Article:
Well, I don't speak French, but I used Google Translate and I think I understand what you are asking:
Here is your text as translated by Google Translate:
In an assembly, how to cohabit different occurrences of the same subassembly in different configurations?
I have a robotized hand assembly. The fingers are different configurations of a finger assembly. I would like in the assembly hand have as much occurrence of sub-assembly finger as fingers but in different configurations (index, major, etc.).
I have set independently the configurations in the assembly but despite the reconstruction, they remain desperately in the same configuration (I have only indexes or that of majors or ...).
So, first a few questions:
1) what version of Solidworks are you using?
2) when you open the sub assembly separately, do each of the configurations that you have for the finger look correct?
3) are you editing (in context) the sub assembly in the main assembly?
4) if 2 is true and 3 is false, then you should be able to do something like this: ( I am using SW 2015, so bear with me if you are using something different)
You should be able to select the sub assembly inside your main assembly and swap configurations on the fly.
If you are using something older than SW 2015, then you should be able to do the same thing by RMB on the sub assembly while in the main assembly and selecting "properties"
Then selecting the correct configuration for each of the finger sub assemblies.
OR, you can do the following:
RMB on the sub assembly inside the main assembly and select "Configure Component"
Then, in the table that appears, you can select configurations for the sub assembly to appear in the main assembly configurations
Thank you for your answer, the translation is right.
I'm working on SW2016.
Here is my sub assembly :
The sketch is driving this assembly and it might be part of my issues...
Here is another finger (another configuration of the same sub assembly) :
Configurations are working perfectly.
In the hand assembly :
As you can see, the different occurences are configured, the sketches are different but the parts have not been changed/rebuilt properly.
Here is the configurations table :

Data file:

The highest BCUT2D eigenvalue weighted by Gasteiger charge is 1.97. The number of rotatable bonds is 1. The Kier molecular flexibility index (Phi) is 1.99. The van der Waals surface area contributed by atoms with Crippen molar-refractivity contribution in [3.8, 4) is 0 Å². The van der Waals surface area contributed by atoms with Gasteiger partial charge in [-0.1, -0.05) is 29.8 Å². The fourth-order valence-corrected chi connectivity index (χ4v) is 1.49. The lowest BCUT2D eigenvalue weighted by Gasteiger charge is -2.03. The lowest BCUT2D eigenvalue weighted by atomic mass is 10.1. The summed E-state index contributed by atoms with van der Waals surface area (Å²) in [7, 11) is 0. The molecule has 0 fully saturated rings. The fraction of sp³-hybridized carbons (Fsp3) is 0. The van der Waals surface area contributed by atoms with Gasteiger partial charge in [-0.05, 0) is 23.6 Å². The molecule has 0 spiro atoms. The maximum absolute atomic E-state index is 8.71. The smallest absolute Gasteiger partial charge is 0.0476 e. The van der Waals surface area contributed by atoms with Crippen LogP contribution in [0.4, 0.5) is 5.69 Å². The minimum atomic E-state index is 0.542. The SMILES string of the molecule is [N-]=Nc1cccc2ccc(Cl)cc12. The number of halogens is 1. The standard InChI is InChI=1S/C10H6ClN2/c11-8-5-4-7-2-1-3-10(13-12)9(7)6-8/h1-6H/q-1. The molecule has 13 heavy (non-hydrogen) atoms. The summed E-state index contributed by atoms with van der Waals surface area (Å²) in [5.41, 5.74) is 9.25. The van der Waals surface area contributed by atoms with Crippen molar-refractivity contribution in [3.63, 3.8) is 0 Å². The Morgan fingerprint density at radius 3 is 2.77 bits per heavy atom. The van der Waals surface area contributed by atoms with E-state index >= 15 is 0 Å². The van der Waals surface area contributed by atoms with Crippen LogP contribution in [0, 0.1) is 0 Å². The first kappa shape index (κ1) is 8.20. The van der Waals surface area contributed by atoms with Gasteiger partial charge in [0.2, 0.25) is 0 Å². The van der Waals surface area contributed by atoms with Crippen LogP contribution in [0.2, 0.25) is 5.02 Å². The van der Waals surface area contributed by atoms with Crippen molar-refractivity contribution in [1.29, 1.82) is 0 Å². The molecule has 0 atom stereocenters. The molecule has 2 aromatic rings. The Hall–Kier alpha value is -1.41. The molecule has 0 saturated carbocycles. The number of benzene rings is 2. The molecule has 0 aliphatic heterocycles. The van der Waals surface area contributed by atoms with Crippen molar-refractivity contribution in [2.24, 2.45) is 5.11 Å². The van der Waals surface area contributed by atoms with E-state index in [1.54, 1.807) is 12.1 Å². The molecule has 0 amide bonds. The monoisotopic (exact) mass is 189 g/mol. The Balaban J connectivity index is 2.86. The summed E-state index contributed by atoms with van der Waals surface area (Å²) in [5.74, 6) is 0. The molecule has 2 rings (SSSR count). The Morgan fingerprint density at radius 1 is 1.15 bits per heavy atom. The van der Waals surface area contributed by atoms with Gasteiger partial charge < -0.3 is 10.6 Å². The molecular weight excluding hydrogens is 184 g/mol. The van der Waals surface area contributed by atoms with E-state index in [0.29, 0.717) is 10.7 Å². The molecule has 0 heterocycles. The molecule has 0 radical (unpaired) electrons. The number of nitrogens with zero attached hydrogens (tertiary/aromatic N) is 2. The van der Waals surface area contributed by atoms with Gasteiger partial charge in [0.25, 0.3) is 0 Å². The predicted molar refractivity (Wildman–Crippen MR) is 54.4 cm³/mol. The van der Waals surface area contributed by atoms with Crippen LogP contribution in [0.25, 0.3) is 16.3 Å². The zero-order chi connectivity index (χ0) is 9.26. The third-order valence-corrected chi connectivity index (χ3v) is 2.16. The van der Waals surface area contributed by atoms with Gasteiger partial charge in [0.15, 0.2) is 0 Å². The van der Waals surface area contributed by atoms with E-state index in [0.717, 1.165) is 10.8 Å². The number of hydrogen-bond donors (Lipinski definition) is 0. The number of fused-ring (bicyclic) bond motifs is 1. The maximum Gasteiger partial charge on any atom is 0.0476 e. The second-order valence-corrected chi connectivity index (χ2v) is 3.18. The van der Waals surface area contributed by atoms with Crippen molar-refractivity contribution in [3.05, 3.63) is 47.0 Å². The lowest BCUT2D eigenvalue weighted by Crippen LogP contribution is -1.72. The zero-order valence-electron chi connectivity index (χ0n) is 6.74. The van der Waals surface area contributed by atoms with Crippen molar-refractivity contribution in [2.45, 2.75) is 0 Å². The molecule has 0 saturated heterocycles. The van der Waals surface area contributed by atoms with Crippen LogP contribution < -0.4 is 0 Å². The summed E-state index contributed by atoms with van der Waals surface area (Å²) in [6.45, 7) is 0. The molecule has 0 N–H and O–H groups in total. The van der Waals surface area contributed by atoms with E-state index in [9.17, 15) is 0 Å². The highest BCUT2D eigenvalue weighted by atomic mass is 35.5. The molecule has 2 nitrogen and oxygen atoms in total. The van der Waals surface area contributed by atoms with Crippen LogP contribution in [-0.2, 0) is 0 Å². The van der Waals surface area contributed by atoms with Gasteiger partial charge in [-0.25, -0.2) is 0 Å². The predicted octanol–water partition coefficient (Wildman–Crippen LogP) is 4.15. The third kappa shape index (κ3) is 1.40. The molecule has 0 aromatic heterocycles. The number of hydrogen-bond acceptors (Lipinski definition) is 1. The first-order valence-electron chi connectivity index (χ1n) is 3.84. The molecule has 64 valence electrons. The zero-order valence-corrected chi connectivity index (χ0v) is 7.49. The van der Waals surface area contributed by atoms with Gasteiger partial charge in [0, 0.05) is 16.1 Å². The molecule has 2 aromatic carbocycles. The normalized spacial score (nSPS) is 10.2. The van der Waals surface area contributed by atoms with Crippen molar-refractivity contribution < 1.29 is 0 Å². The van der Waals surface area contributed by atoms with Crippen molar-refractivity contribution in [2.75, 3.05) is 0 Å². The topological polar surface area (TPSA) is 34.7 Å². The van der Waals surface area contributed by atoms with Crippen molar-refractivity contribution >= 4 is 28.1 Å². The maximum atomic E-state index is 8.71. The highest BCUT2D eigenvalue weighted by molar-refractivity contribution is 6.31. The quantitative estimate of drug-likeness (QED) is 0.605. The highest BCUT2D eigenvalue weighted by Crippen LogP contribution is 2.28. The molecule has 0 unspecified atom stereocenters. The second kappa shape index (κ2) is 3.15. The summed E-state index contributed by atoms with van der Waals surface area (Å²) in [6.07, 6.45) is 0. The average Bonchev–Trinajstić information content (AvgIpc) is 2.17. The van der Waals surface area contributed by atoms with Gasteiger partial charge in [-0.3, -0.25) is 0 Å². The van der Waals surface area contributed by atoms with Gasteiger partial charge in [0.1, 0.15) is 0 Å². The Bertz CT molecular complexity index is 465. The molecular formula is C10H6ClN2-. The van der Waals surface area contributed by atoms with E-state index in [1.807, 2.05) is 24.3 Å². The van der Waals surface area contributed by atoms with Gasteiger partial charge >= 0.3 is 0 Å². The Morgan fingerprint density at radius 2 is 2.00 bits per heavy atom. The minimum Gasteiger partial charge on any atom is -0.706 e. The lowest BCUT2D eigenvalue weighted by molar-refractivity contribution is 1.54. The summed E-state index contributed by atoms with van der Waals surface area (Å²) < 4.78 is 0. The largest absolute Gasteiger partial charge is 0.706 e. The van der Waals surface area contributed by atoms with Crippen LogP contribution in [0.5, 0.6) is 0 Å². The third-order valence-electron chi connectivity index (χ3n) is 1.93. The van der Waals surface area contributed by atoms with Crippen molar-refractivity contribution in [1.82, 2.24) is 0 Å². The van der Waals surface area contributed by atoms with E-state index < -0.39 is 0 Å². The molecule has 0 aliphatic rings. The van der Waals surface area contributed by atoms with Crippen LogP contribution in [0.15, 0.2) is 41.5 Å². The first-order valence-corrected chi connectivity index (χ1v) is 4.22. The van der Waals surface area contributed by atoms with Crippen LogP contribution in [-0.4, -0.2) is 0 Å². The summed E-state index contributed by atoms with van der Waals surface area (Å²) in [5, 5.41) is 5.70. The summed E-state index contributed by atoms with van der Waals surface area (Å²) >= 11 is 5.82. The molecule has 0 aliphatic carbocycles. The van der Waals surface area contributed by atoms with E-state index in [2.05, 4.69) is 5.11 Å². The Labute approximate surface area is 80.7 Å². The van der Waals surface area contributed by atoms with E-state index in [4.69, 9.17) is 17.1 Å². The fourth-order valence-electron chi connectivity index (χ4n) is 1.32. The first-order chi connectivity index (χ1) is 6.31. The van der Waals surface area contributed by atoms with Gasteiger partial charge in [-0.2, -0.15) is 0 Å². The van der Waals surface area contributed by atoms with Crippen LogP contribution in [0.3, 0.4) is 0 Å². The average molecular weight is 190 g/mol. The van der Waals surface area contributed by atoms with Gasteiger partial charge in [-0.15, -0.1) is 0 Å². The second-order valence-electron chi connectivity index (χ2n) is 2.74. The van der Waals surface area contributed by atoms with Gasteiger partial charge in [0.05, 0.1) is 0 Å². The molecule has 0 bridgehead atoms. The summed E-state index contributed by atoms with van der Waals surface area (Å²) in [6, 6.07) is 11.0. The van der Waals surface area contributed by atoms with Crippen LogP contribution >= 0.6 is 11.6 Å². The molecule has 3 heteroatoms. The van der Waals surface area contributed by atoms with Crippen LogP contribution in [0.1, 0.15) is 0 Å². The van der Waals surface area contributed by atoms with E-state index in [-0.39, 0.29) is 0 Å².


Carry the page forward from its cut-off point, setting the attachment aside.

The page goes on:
I don't know what to do...
OK, I think that I know what the problem is:
I assume that your sketch that drives the finger assembly is IN the finger assembly. And that sketch drives the length of the fingertip part. Correct?
Therefore, when you bring up just the finger assembly and adjust the configuration, the parts change length like they are supposed to.
But, when you add more than one finger assembly to the hand assembly, you have the problem of all the sub assemblies being the same.
Here is the deal (I think): I am guessing that you only have 1 configuration of the fingertip. That is your problem.
In the hand assembly, when you activate the different configurations of the finger assembly, it is actually affecting the part level of the fingertip, and since all the finger assembly configurations are referencing the same configuration of the fingertip, it updates all of them. You are going to have to create differing configurations for the fingertip part, then add them to the finger assembly. This should solve your problem.
Although, now that I think of it, I think that it will create a new problem.
Instead, you may want to change the finger assembly to make the sketch only drive the angles between the components rather than the length of the components, then add configurations for the fingertip parts (and any other parts that are modified) and reference those.
Either that, or you are going to have to create different parts for each of the finger assemblies that are being modified as you switch configurations.
Does this make sense?
Everything you said is right. It really helped me to find a solution :
- even if it seems to be useless, I created different configurations of the fingertips.
- Thus, each configuration of the finger assembly calls the appropriate configuration of each fingertip.
I didn't achieve that works but it seems to be good.
Thank you so much for your help, I wouldn't have found it alone.